Mississippi nursing student opens up about juggling school, a job and caring for her family
“What do you want to be when you grow up?” is a question commonly asked of children and students. But the question should really be, “How will you become who you want to be?”
Kelsei King, 21, is working to become a traveling nurse. She is a full-time nursing student at Northwest Mississippi Community College in Senatobia, plus a part-time waitress and babysitter.
“Each day is a challenge,” she said. “I’ve had to learn balance. Balance is key.”
King’s days are busier than the average student’s. She begins each morning at 6 a.m. with a 20-minute run to help her mentally and physically prepare for the day. After her run, she eats breakfast and reviews her notes from the previous day before making the commute from Memphis to Senatobia.
Being a nursing student is challenging. There is a lot of pressure on future nurses and doctors. King heads straight to the library after class and usually spends about three to four hours studying each day.
“I am in class from 9 a.m. to 12:15 p.m. each day,” she said. “We spend the entire class period learning new information. I’ve never studied this much in my life.”
King creates diagrams, study guides and flash cards to help her study. She said testing in nursing school is different than testing in any other major.
“The answer choices are basically all right,” she said. “You just have to pick the best right answer.”
Sometimes, the nursing program requires King to come to the Baptist Hospital in Oxford or Le Bonheur in Memphis. This is called a clinical in the world of nursing students.
“Clinical is my favorite part,” she said. “It lets me have a sneak peek of my future. I spend six weeks in the Le Bonheur Children’s Hospital and six weeks in Baptist.”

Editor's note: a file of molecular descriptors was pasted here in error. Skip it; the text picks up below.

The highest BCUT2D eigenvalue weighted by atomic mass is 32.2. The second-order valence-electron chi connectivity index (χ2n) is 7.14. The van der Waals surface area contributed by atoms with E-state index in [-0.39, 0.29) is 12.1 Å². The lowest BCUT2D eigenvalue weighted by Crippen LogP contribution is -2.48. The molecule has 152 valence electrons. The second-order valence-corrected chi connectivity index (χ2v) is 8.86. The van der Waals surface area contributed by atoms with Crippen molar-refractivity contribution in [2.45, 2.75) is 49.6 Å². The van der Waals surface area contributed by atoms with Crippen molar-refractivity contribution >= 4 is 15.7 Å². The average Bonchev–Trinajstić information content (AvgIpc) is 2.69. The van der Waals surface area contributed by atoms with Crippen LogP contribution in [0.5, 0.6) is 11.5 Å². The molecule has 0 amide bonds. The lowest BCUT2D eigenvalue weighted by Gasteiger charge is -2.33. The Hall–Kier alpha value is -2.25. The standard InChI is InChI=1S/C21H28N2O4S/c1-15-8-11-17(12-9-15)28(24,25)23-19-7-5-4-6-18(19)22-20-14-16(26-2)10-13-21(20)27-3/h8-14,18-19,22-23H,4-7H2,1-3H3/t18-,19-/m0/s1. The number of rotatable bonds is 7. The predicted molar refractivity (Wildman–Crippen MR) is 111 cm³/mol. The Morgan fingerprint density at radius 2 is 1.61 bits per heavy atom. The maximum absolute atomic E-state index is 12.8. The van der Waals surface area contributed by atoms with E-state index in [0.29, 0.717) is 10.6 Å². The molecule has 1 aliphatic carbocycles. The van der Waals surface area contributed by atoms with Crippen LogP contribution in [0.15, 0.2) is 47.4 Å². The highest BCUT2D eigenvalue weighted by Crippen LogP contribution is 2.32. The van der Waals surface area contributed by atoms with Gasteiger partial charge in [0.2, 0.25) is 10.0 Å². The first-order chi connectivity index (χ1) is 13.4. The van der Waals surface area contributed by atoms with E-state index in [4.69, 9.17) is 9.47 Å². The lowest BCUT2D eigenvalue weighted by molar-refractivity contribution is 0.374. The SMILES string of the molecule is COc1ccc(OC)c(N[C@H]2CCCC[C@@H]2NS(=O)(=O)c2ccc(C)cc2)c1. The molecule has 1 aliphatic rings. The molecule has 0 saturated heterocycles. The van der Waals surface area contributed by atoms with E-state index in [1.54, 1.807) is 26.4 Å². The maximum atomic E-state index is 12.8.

Colleague Taylor Jones said King has skills, personality and heart.
“She is truly an inspiration [to] the rest of us,” she said. “She just has what it takes. If anyone has it down, it is Kelsei King.”
King has learned to appreciate her education more than your average student. “I’ve had to put myself through college,” she said. “I have a job aside from going to school, and I’ve paid for my education since the beginning. It has taught me the true meaning of the word ‘hustle.’”
The hustle is real, indeed. Her days are full of studying, driving and several other demands. Once her work is done at school, King heads back to Memphis to pick up her little sister. She usually has about two hours to spare once she gets home, so she prepares dinner.
Her days are busy, but she tries to make time for her loved ones and her own health. Once she is done taking care of her sister and relaxing for a brief moment, she begins to get ready for her shift at Corky’s in Olive Branch.
“I’m still learning time management,” she said. “I keep a planner and set alarms on my phone that go on throughout the day to keep me on track. I’m always on the go, but it keeps me on my toes.”
The life of a full-time nursing student and part-time waitress can be exhausting, but King manages to stay on top of it all and is always ready for what life will throw at her. She works hard every day and doesn’t let the daily routine get her down. She is passionate about what she does.
“Stay on your grind,” she said. “Keep going. Keep pushing on. Most importantly, remember what you’re doing it for. It doesn’t matter what you’re doing. You have to have purpose for it. If you don’t have that, you don’t have anything,”
King has two semesters left of nursing school before she moves on to the University of Memphis to earn her master’s degree. She is headed toward success and doesn’t plan on taking her eyes off of the prize.
By Katherine Hollister Originally published by Oxford Stories email@example.com One of the biggest problems facing Mississippi students and teachers is... read more